I had a mad scramble at the end of December to reach my goal of 12 books for the year (a small goal, I know, but here is why), and I made it! Plus one extra!
Wonder Boys by Michael Chabon – Grady Tripp is an aging man-child who chain smokes pot and can’t seem to ever reach the end of his ever-expanding novel. His life is a mess – he’s been sleeping with his boss’s wife, who is now pregnant, his own wife just left him, and his editor is visiting and asking to read the unfinished novel. And he is one of the most delightful narrators I have ever read. Grady makes bad decision after pot-addled bad decision but he would be great to have a beer with.
Preludes & Nocturnes (The Sandman #1) by Neil Gaiman – I wish I had read Gaiman’s notes at the end before deciding to read this volume because he acknowledges that it wasn’t until the very last tale in the collection that he finally found his footing with The Sandman. And indeed, the last one was the best one. The layouts were often confusing and unintuitive so that I frequently realized I had read the panels in the wrong order, stories were told in a disjointed way so that I forgot who characters where when they appeared again, the multi-arc villain was dull, the side characters were trying to be intriguing but fell short. Usually when I read a Gaiman story at the end I find myself wishing I could write like him, but that was not the case with these stories. The one time I found myself going “wow, that’s a really interesting idea” was the horror story of Dr Destiny trapping a random group of people in a diner and playing with them to restore himself to full power. The idea of a supervillain engaging with everyday life was intriguing but the story ultimately didn’t work, and of course because this is my aggravating year of reading things with gratuitous sexual violence in them, there was a rape scene. I may try another volume of The Sandman at some point, but first I need to forget I ever read this one.
Remalna’s Children by Sherwood Smith – Each of the novellas in this collection felt like a prequel to a novel. I hope Smith gets around to writing those novels some day, as I would very much like to read them.
Ten Little Indians by Sherman Alexie – As with any collection of short stories, some of these were delightful and some were less successful. Alexie’s style is simultaneously humorous and heartbreaking. Many of the stories were about grief, many were about love and family, all of them had rich, complex characters. The collection ranged from traditional narratives to rambling free-writes of anecdotes and biographical details of a character. In trying to think of my favorite story from the collection, three different ones come to mind, each for different reasons. There is the couple coping with a sick baby by filling his hospital room with drumming and singing and a laugh out loud prop I won’t spoil, the homeless man who found his grandmother’s ceremonial clothes at a pawn shop and needs to raise money to buy it but also needs to eat, and the businessman who bonds with his taxi driver over the driver’s unlikely life story. A very enjoyable read.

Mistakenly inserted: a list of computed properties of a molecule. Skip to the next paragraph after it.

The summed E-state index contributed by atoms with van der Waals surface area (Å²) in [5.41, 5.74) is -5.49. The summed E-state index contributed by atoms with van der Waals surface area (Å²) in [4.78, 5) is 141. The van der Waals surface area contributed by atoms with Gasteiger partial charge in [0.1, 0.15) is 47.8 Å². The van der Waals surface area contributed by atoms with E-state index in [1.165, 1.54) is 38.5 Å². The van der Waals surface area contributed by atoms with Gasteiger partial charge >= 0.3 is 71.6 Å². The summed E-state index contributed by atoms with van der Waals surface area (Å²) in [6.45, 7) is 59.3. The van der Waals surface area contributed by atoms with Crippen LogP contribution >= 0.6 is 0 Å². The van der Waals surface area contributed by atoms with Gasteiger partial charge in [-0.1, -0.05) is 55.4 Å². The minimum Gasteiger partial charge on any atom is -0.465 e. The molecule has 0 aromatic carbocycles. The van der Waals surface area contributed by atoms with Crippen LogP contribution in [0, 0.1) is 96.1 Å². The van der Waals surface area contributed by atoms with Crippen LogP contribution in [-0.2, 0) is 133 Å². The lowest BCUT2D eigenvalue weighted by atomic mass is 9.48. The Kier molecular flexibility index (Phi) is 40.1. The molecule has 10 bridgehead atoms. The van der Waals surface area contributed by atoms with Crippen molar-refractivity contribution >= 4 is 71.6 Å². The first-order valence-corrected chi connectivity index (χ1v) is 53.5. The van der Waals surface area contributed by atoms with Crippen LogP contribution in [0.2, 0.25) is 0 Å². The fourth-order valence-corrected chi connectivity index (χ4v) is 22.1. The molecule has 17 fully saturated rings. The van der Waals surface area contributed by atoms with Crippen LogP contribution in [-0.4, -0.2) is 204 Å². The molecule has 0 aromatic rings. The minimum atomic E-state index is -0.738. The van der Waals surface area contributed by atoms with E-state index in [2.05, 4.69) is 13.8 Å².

Short Stories from Hogwarts of Heroism, Hardship and Dangerous Hobbies; Short Stories from Hogwarts of Power, Politics and Pesky Poltergeists; and Hogwarts: An Incomplete and Unreliable Guide (Pottermore Presents #1-3) by J.K. Rowling – I was delighted by these three collections of short articles and essays. While the first volume felt two short, the latter two had wonderful complements of in-depth information about important characters and subjects paired with shorter pieces on relevant topics. The essays by Rowling (“J.K. Rowling’s Thoughts”) following many of the articles meant these read less like an encyclopedia of the wizarding world and more like the author saying to readers, “Here. I think you will find this interesting.” Overall very enjoyable, and I hope Pottermore produces more of these!
No Plot? No Problem! by Chris Baty – I was hoping for a general writing guide on finding structure as you write and writing as a pantser without the frequent interruptions of having to figure things out when you don’t know what happens next, you didn’t think through that bit of world building or character development, etc, but instead this is a guide on how to win NaNoWriMo. Keyword win. This isn’t a guide to getting a solid 50k start on a novel, and there is a lot of junk advice if you are hoping to ever publish. But there are also some useful nuggets and a good emphasis on letting go of your inner editor.
This wraps up the list of books I finished in 2016. My goal for 2017: 24 books! Fingers crossed.